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22-Year-Old Raises $21.7 Million to Rid Pacific Ocean of Plastic
This latest round of funding brings The Ocean Cleanup's total funding since 2013 to $31.5 million and allows the startup to initiate large-scale trials of its cleanup technology in the Pacific Ocean later this year.
"Our mission is to rid the world's oceans of plastic, and this support is a major leap forward towards achieving this goal," Boyan Slat, the 22-year-old founder and CEO of The Ocean Cleanup, said. "Thanks to the generous support of these funders, the day we'll be returning that first batch of plastic to shore is now in sight."
The young inventor and entrepreneur has been widely praised for his plastic-capturing concept that involves a massive static platform and long floating barriers that passively corrals plastics with wind and ocean currents.
The Ocean Cleanup claims to be the "largest cleanup in history." The team boasts that one passive system could theoretically remove about half the Great Pacific Garbage Patch in 10 years.
According to the announcement, San Francisco-based philanthropists Marc and Lynne Benioff and an anonymous donor made "significant" contributions to the latest funding round. Other high-profile donors include the Julius Baer Foundation, Royal DSM and Silicon Valley entrepreneur/investor Peter Thiel.
"Lynne and I are thrilled to support The Ocean Cleanup's important goal of eliminating plastic in our oceans," said Marc Benioff, chairman and CEO of Salesforce. "With Boyan's innovative leadership, I believe The Ocean Cleanup will have an incredibly positive impact on the future of our oceans. I hope other leaders will join us in supporting these efforts."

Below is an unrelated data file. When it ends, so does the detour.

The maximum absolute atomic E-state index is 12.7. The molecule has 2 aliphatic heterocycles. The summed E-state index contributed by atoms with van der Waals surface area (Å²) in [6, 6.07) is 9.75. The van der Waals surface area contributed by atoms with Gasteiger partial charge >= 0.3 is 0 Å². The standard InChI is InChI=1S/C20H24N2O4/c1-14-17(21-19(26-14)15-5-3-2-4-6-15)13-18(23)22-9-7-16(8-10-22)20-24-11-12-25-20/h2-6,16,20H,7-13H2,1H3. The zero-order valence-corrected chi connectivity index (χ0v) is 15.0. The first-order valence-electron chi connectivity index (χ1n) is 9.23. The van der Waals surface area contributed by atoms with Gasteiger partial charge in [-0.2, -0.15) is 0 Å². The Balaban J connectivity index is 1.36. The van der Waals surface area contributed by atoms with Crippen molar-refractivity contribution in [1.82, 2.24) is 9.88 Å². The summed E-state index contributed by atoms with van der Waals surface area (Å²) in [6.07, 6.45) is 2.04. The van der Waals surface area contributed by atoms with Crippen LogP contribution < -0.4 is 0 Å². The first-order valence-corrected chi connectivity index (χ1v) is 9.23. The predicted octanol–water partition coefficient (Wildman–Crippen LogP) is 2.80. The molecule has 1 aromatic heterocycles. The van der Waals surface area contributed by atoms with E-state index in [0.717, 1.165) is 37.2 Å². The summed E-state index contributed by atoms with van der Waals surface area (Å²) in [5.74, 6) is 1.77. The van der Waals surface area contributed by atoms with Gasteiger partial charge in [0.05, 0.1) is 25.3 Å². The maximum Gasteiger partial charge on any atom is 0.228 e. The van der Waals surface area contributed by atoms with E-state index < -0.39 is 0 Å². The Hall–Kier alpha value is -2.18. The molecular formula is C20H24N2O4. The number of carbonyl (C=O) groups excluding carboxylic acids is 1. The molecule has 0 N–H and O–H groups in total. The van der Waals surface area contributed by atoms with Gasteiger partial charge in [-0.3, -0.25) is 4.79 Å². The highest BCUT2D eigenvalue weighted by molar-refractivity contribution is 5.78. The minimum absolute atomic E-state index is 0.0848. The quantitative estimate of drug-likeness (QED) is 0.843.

The Ocean Cleanup plans to launch its first experimental cleanup system in Pacific waters later this year, a step considered the "most important milestone on the road to the full-scale cleanup of the world's oceans."
More details on the project will be shared on May 11 at 2 p.m. EST at the "Werkspoorkathedraal" in Utrecht, the Netherlands. The event will also be live-streamed.
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Extreme weather events supercharged by climate change in 2012 led to nearly 1,000 more deaths, more than 20,000 additional hospitalizations, and cost the U.S. healthcare system $10 billion, a new report finds.
A Bay Area conservation group struck a deal to buy and to protect the world's largest remaining privately owned sequoia forest for $15.6 million. Now it needs to raise the money, according to CNN.
The Rugby World Cup starts Friday in Japan where Pacific Island teams from Samoa, Fiji and Tonga will face off against teams from industrialized nations. However, a new report from a UK-based NGO says that when the teams gather for the opening ceremony on Friday night and listen to the theme song "World In Union," the hypocrisy of climate injustice will take center stage.
By Wudan Yan
In June, New York Times journalist Andy Newman wrote an article titled, "If seeing the world helps ruin it, should we stay home?" In it, he raised the question of whether or not travel by plane, boat, or car—all of which contribute to climate change, rising sea levels, and melting glaciers—might pose a moral challenge to the responsibility that each of us has to not exacerbate the already catastrophic consequences of climate change. The premise of Newman's piece rests on his assertion that traveling "somewhere far away… is the biggest single action a private citizen can take to worsen climate change."
On Monday, Sept. 23, the Climate Group will kick off its 11th annual Climate Week NYC, a chance for governments, non-profits, businesses, communities and individuals to share possible solutions to the climate crisis while world leaders gather in the city for the UN Climate Action Summit.
By Pam Radtke Russell in New Orleans
Local TV weather forecasters have become foot soldiers in the war against climate misinformation. Over the past decade, a growing number of meteorologists and weathercasters have begun addressing the climate crisis either as part of their weather forecasts, or in separate, independent news reports to help their viewers understand what is happening and why it is important.